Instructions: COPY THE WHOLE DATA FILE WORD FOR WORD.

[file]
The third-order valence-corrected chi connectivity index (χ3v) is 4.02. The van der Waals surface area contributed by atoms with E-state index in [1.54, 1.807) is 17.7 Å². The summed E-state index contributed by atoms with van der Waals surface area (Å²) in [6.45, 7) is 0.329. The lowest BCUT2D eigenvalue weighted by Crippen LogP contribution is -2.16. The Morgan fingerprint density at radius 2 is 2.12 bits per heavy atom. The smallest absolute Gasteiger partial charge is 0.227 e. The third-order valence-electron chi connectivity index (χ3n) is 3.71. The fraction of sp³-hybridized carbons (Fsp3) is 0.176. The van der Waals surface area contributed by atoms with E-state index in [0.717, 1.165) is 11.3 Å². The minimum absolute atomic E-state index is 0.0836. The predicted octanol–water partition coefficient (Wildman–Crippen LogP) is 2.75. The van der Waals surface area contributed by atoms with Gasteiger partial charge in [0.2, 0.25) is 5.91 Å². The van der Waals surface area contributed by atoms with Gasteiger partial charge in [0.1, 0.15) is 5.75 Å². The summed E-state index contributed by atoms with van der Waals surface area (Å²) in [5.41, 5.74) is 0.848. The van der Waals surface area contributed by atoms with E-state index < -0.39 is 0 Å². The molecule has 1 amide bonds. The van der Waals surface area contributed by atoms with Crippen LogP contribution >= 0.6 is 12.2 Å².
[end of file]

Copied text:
The third-order valence-corrected chi connectivity index (χ3v) is 4.02. The van der Waals surface area contributed by atoms with E-state index in [1.54, 1.807) is 17.7 Å². The summed E-state index contributed by atoms with van der Waals surface area (Å²) in [6.45, 7) is 0.329. The lowest BCUT2D eigenvalue weighted by Crippen LogP contribution is -2.16. The Morgan fingerprint density at radius 2 is 2.12 bits per heavy atom. The smallest absolute Gasteiger partial charge is 0.227 e. The third-order valence-electron chi connectivity index (χ3n) is 3.71. The fraction of sp³-hybridized carbons (Fsp3) is 0.176. The van der Waals surface area contributed by atoms with E-state index in [0.717, 1.165) is 11.3 Å². The minimum absolute atomic E-state index is 0.0836. The predicted octanol–water partition coefficient (Wildman–Crippen LogP) is 2.75. The van der Waals surface area contributed by atoms with Gasteiger partial charge in [0.2, 0.25) is 5.91 Å². The van der Waals surface area contributed by atoms with Gasteiger partial charge in [0.1, 0.15) is 5.75 Å². The summed E-state index contributed by atoms with van der Waals surface area (Å²) in [5.41, 5.74) is 0.848. The van der Waals surface area contributed by atoms with E-state index < -0.39 is 0 Å². The molecule has 1 amide bonds. The van der Waals surface area contributed by atoms with Crippen LogP contribution >= 0.6 is 12.2 Å².